Hudson v. State, 1-977A225

CourtCourt of Appeals of Indiana
Citation370 N.E.2d 983,175 Ind.App. 237
Docket NumberNo. 1-977A225,1-977A225
PartiesLarry J. HUDSON, Sr., a/k/a Roy Wright, Appellant (Defendant), v. STATE of Indiana, Appellee (Plaintiff).
Decision Date28 December 1977

Page 983

370 N.E.2d 983
175 Ind.App. 237
Larry J. HUDSON, Sr., a/k/a Roy Wright, Appellant (Defendant),
STATE of Indiana, Appellee (Plaintiff).
No. 1-977A225.
Court of Appeals of Indiana, First District.
Dec. 28, 1977.

Page 984

William K. Teeguarden, Public Defender, Terre Haute, for appellant.

Theo L. Sendak, Atty. Gen., Charles D. Rodgers, Deputy Atty., Indianapolis, for appellee.

ROBERTSON, Chief Judge.


Defendant-appellant, Larry J. Hudson, Sr., was found guilty of Failure to Provide Support pursuant to the provisions of IC 1971, 35-14-4-1 (Burns Code Ed.), in a trial before the court, and was sentenced to the custody of the Indiana Department of Corrections for a period of six months. Following the denial of his motion to correct errors Hudson perfected this appeal.

Hudson's sole contention of error is that the evidence was insufficient to support the decision of the court finding him guilty of wilfully neglecting to provide support for his four children.

The evidence most favorable to the State reveals that Hudson [175 Ind.App. 238] was self-employed as a carpet installer for half of the year 1974. Hudson did some hourly work for two carpet stores until March, 1975, since which time he has not been employed. Until October, 1975, Hudson and his family lived off the proceeds of a loan and the profit from the sale of their house.

In November, 1975, Hudson's wife received a divorce decree which required him to pay fifty dollars per week for the children's support. She has received no money for their children's support from him since October, 1975.

When the sufficiency of the evidence is raised as an issue on appeal, this Court will not weigh the evidence nor determine the credibility of witnesses. We will only consider that evidence most favorable to the State with the logical and reasonable inferences which may be drawn therefrom. We will affirm the conviction if there is substantial evidence of probative value from which the trier of facts could reasonably infer that the appellant was guilty beyond a reasonable doubt. McAfee v. State (1973), 259 Ind. 687, 291 N.E.2d 554, Hopper v. State (1974), Ind.App., 314 N.E.2d 98.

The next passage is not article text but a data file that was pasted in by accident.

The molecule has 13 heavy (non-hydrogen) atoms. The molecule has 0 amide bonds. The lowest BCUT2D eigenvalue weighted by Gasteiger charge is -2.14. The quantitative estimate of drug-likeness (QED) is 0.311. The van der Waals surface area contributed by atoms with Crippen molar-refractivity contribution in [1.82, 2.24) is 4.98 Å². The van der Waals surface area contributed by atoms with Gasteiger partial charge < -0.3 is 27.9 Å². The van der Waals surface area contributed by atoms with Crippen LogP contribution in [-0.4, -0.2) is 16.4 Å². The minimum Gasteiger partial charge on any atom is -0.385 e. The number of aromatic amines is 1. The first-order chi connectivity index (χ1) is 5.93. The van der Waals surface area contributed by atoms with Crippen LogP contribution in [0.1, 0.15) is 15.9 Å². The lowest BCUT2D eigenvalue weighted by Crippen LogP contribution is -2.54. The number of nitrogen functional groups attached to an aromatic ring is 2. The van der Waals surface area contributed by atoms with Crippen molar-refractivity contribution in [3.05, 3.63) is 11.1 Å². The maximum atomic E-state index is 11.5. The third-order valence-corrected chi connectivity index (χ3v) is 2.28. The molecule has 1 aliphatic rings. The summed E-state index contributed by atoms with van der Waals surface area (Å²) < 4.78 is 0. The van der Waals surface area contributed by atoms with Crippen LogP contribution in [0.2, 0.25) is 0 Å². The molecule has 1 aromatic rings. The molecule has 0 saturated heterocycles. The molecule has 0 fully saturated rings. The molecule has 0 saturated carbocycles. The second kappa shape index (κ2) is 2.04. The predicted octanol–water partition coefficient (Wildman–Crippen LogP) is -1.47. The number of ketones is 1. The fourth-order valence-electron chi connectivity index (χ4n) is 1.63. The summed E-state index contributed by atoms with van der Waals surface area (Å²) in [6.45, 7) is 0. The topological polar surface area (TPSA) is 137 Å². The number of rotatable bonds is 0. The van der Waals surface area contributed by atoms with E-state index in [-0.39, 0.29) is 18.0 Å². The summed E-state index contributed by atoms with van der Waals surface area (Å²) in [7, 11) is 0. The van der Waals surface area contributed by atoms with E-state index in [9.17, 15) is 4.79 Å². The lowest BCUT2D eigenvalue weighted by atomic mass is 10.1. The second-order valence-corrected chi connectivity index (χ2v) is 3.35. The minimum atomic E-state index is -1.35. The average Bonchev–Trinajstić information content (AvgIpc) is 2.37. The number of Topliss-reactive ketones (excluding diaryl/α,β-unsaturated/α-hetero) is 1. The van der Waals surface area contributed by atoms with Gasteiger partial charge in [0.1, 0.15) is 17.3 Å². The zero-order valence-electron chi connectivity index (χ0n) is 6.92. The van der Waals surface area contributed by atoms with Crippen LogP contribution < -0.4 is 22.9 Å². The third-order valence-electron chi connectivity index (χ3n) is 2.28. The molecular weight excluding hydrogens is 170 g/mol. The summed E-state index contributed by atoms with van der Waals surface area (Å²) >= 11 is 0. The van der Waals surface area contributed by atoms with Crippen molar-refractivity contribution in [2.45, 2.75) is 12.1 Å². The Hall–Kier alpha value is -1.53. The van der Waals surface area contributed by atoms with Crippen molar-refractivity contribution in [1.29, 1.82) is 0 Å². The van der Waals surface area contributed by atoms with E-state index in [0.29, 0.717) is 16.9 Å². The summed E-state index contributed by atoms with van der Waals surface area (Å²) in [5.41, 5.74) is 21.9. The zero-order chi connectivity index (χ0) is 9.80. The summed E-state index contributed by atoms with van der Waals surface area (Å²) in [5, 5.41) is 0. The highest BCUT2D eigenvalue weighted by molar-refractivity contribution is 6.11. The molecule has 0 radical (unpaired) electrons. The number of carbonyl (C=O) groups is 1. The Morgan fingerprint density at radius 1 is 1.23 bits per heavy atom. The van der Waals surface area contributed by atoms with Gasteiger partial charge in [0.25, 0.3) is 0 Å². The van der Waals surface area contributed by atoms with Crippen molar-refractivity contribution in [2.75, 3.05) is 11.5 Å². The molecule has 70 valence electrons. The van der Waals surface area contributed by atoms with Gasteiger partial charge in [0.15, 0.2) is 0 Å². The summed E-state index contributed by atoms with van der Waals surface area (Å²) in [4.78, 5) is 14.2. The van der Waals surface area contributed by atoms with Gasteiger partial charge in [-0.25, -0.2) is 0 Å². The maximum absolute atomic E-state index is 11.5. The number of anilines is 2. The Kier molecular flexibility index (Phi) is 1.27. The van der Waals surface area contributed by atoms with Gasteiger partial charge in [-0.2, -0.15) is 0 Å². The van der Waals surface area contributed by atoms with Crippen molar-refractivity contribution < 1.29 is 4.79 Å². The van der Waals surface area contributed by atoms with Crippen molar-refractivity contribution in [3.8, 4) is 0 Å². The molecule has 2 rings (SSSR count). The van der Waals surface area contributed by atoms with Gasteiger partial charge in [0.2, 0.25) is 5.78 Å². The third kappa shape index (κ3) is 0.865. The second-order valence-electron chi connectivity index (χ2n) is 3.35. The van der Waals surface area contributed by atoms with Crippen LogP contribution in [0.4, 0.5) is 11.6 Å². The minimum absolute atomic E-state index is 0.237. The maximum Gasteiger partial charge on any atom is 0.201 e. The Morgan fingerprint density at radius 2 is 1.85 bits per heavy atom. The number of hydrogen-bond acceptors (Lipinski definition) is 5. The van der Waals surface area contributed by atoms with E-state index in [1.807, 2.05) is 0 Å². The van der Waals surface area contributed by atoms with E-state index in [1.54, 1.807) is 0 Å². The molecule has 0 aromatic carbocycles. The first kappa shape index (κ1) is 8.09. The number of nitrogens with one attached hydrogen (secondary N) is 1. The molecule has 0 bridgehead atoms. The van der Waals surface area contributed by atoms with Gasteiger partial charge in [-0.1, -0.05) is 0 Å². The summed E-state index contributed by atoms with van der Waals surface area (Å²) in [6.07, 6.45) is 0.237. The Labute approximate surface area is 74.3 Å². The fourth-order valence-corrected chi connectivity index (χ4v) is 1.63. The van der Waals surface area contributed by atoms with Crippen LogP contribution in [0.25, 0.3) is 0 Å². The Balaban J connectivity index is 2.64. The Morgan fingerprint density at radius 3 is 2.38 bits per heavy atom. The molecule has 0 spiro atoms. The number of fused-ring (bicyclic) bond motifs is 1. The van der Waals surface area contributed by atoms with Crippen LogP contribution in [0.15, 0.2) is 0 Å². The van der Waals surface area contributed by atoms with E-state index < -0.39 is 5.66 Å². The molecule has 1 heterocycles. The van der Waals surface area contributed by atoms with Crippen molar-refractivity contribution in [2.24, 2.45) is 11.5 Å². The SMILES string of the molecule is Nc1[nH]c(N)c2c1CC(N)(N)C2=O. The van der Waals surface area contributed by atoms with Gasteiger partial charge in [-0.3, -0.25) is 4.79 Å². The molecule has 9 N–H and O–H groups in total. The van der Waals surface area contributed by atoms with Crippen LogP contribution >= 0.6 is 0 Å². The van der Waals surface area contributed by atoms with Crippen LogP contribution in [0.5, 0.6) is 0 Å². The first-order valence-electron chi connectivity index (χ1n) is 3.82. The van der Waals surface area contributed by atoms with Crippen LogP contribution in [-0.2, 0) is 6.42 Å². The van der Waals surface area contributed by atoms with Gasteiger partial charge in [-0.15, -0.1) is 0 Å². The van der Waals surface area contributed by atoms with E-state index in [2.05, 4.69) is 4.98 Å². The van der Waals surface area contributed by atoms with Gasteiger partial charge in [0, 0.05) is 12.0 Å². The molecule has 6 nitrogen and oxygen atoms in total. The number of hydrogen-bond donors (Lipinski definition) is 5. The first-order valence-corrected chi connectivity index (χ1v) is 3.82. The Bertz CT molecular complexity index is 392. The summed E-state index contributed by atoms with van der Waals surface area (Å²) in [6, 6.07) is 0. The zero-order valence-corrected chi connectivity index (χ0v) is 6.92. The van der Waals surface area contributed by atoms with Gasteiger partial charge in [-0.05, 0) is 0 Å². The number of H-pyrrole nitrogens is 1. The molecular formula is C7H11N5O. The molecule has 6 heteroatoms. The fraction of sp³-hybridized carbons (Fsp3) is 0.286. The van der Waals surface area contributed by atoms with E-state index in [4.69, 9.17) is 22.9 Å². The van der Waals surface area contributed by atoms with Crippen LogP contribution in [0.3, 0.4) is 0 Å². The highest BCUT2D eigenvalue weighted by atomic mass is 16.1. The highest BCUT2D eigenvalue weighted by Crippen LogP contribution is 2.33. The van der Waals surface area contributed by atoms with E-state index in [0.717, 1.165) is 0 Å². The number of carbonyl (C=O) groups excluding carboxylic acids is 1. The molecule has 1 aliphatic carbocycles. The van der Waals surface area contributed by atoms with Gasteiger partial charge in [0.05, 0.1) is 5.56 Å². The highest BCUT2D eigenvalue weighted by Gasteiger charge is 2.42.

Hudson does not dispute the fact that the State proved that the four children were his or that he failed to provide any funds or means of support after October, 1975. He argues, however, that the evidence does not show beyond a reasonable doubt that the failure to provide was wilfully done.

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6 cases
  • Marriage of Lopp, In re, 778S145
    • United States
    • Indiana Supreme Court of Indiana
    • July 20, 1978
    ...supposedly probative. The Court of Appeals in this case has specifically affirmed the trial court on this finding of fact. Lopp, supra, 370 N.E.2d at 983. This holding of the Court of Appeals is consistent with the principle that in reviewing actions of a trial court, we neither weigh the e......
  • Shuttleworth v. State, 4-1282A373
    • United States
    • Indiana Court of Appeals of Indiana
    • October 31, 1984 was an appeal from a prosecution under IND.CODE 35-14-5-2 (1976) which has since been repealed. Similarly, Hudson v. State, (1977) 175 Ind.App. 237, 370 N.E.2d 983, relied on the construction of IND.CODE 35-14-4-1 (1976), also repealed. Both these statutes specifically required a findi......
  • Nelke v. State, CA
    • United States
    • Court of Appeals of Arkansas
    • December 10, 1986
    ...criminal nonsupport case beyond a reasonable doubt, it may do so by circumstantial, as well as direct, evidence. See Hudson v. State, 175 Ind.App. 237, 370 N.E.2d 983 (1977); Arnett, 370 S.W.2d 169; Wright, 433 A.2d In the case at bar, the appellant's ex-wife testified that she and the appe......
  • Burris v. State, 2-677A239
    • United States
    • Indiana Court of Appeals of Indiana
    • November 20, 1978
    ...malice, or an intentional or deliberate breach by the parent of his duty to provide for his children. Hudson v. State (1977), Ind.App., 370 N.E.2d 983; Hummel v. State (1920), 73 Ind.App. 12, 126 N.E. 444. The evidence must show more than mere carelessness and neglect. Hudson v. State, In F......
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